Food allergy

Food allergy is a common allergic disease in children, with a prevalence as high as 10% in infants under the age of 12 months.

Double-blind oral food challenge (OFC) is a gold standard diagnostic test used in food allergy cases. There are several clinical reasons for conducting an OFC diagnostic test: i) OFC to diagnose a food allergy, (ii) OFC to guide the management of a food allergy, and (iii) OFC to determine if food allergy has been outgrown. However, there are some negatives to the use of OFC. OFC is time consuming and stressful for patients and their families, it can also sometimes induce threatening anaphylaxis, so requires close medical supervision. Increased OFC testing in hospitals and clinics also has a significant burden on medical services in Western Australia.

In this research, we aim to identify biomarker proteins in peripheral whole blood that can predict food allergy phenotypes. These biomarkers could be used to reliably distinguish between positive and negative food challenge outcomes, decreasing the number of OFCs used in food allergy cases.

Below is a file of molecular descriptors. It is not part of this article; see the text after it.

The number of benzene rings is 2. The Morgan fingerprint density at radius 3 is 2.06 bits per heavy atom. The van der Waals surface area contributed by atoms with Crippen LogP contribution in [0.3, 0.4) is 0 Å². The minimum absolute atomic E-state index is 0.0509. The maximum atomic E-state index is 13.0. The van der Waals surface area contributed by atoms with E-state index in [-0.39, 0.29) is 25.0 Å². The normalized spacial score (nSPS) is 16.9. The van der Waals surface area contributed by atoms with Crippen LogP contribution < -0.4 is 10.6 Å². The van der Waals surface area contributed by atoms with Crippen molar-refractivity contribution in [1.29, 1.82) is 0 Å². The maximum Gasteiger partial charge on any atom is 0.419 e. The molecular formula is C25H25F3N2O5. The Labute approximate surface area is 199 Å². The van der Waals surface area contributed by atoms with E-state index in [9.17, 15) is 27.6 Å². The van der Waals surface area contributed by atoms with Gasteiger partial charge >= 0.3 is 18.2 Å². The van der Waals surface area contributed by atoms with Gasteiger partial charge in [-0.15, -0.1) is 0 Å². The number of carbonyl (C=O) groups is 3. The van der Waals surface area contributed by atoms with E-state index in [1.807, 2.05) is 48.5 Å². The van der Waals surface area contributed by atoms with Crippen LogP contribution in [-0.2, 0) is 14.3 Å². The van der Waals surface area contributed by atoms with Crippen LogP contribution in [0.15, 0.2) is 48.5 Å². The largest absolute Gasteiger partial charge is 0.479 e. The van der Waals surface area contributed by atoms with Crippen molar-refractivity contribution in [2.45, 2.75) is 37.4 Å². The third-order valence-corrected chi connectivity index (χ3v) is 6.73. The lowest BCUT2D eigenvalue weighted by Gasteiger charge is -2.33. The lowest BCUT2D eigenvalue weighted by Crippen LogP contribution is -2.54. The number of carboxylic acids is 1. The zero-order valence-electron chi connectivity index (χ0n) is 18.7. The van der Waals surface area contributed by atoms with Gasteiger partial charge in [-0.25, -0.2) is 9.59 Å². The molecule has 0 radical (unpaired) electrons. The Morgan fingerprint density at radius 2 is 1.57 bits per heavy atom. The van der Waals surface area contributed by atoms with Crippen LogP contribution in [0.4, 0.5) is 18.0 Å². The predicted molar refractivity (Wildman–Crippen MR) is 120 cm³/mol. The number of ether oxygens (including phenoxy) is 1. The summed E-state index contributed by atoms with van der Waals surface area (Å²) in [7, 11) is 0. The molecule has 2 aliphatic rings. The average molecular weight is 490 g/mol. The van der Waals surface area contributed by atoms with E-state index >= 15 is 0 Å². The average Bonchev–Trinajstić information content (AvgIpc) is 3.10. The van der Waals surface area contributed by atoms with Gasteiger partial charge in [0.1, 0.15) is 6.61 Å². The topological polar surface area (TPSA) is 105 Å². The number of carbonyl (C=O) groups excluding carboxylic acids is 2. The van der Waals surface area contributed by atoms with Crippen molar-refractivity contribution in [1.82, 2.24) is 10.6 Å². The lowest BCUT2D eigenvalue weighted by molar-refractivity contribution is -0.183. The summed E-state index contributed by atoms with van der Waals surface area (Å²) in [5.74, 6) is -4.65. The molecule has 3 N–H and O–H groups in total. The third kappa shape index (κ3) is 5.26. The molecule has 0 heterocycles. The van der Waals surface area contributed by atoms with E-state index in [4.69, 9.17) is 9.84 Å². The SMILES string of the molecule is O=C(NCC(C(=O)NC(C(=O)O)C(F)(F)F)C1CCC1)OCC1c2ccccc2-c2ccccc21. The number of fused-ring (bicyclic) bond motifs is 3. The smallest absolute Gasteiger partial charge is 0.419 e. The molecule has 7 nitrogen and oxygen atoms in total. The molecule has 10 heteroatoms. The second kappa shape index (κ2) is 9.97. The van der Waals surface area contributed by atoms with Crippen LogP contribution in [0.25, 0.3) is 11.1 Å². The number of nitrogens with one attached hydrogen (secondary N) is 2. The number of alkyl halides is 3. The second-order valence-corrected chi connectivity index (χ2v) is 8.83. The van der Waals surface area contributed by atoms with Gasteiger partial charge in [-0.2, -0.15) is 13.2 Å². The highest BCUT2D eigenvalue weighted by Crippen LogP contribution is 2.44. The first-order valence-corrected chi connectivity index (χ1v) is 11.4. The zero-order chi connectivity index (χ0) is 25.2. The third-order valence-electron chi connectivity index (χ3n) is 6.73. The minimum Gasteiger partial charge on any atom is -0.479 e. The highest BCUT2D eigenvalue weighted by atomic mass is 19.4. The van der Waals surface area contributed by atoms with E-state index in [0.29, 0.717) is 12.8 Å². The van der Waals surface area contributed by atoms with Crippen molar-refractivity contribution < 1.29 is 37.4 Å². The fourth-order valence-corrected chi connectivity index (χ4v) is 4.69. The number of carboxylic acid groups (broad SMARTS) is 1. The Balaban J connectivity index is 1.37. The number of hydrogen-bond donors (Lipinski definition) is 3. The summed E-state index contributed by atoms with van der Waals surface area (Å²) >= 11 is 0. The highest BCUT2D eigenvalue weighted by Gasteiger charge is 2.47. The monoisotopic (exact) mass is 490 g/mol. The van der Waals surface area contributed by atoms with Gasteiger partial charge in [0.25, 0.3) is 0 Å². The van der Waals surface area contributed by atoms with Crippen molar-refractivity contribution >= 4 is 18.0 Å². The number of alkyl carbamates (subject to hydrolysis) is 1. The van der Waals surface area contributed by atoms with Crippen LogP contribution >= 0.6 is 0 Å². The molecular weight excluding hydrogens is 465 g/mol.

The study will improve our understanding of genetic and epigenetic mechanisms of food allergy.


This work is a collaborative effort between GOHaD, Curtin University, Telethon Kids Institute and the Perth Children’s Hospital.


  • Telethon New Children’s Hospital Research Fund [2015-2018]: $192,000. “The discovery of biomarkers for predicting oral food challenge outcomes in children with baked egg or peanut allergy”
    CIA Guicheng Zhang, CIB Richard Loh, CIC Susan Prescott, CID Michael O’Sullivan, CIE Nicholas Pachter, CIF Ben Mullins

Selected publications

  • Lee, K. H., Y. Song, M. O’Sullivan, G. Pereira, R. Loh and G. Zhang (2017). “The Implications of DNA Methylation on Food Allergy.” International Archives of Allergy and Immunology 173(4): 183-192. [link]
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